A response to Overcoming Individualism by Matt Hartman, Co-chair of the North Carolina chapter of the Democratic Socialists of America
I’ve been following the actives of the Democratic Socialists of America for several months. While I am definitely sympathetic to the values and aspirations of the organization, I have been less impressed with its strategy and vision for the future. Based on Matt’s article, I suspect its leaders are beginning to have similar reservations. But it also appears to reveal that its leaders are still struggling to grasp the nature of the problems the nation and its members are facing. In my opinion what they haven’t yet recognized is how substantially our world has changed. They don’t yet see that a 19th century solution simply won’t solve our 21st century problems.
What people like Bhaskar Sunkara don’t recognize is that the reason most people are “not being drawn to the movement as workers” is because the very concept of “worker” in the traditional economic sense is disappearing. What he and others don’t seem to see is that this change is a big source of much of the social discontent spreading throughout the developed world. The transfer of wealth from workers to capitalists is real (probably more real than what it was in the 19th century), but the causes are much different.
What needs to be recognized is that the concept of “labor” or “work” from an economic point of view is just another resource used in the overall production process. It is an expense to be minimized. Strictly speaking it is no different than any other resource like coal, grain, iron or silicon. Also like these other physical resources where multiple different materials can be used to solve the same problem, human effort isn’t the only possible source of “work”. Much like the production process can be engineered to eliminate a resource like fossil fuels, it can also be changed to reduce and even eliminate human effort.
Now the automation of human labor has been happening for centuries. But as I have pointed out before and what most people have failed to recognize is that for the most part we have only been automating and augmenting one aspect of work – physical effort.
But work involves more than physical effort. Any productive actively also requires intelligent direction that has typically required human cognitive effort (what most people call thinking). But it has always been extremely difficult to automate this aspect of work and so human beings have remained essential to the production process. Until, that is, we developed what Steve Jobs liked to call “a bicycle for the mind”.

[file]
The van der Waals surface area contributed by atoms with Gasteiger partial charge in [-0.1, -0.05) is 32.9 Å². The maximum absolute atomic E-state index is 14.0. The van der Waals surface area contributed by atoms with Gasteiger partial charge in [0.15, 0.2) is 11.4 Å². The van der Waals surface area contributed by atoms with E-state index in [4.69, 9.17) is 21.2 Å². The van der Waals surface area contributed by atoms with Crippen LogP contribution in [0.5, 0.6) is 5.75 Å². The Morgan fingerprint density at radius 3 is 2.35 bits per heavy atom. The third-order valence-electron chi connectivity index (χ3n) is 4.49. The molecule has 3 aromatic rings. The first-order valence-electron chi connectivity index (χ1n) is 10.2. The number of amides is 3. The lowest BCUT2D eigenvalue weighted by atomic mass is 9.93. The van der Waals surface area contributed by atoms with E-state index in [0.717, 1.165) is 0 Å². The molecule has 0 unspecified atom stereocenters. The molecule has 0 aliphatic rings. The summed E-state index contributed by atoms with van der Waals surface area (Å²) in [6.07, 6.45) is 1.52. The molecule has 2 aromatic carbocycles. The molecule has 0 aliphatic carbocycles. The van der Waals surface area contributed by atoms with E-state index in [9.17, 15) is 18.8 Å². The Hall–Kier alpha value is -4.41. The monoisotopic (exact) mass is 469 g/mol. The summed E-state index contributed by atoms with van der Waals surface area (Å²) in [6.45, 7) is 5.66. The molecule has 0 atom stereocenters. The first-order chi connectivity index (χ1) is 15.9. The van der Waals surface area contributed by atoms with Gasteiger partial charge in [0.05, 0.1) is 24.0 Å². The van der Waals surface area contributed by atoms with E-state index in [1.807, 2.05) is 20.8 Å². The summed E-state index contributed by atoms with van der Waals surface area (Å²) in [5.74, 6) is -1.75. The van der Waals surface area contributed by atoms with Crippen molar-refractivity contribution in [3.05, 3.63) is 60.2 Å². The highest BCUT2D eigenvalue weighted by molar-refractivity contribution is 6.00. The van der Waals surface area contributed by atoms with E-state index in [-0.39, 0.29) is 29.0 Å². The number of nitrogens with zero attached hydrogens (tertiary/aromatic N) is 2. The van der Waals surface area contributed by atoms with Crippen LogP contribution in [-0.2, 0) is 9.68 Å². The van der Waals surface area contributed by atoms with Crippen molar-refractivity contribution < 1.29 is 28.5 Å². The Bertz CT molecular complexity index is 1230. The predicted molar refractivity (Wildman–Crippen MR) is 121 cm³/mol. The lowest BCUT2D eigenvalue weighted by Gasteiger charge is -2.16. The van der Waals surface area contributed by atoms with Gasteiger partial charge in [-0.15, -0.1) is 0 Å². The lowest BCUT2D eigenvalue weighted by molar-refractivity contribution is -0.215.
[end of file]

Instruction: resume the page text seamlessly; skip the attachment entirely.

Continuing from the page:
Think of it this way (and I suspect most employers probably already are):
Imagine all the world’s workers have banded together and formed a company called Workers, Inc. Workers, Inc. sells labor to companies throughout the world. It sends humans to them to perform services and collects payment for that work (the company’s revenue). The humans that Workers, Inc. sends out need to be maintained and taught in order to be productive. So the company spends money to feed, house, repair and educate them (the company’s expenses).
The company is profitable and growing. While it has always competed with machines for physical labor, until recently it had a monopoly on the market for cognitive labor.
But a competitor has appeared. Intelligent Robots, Inc. is now offering its services to the world’s businesses. Its robots currently don’t work quite as well as the humans provided by Workers, Inc., but they are typically cheaper, work longer, are often easier to operate, can do things the humans can’t and are improving rapidly. Workers, Inc. is still competitive for most tasks, but it is being forced to drop prices for several services. It has also been forced to spend greater and greater amounts of money on education which is reducing profitability.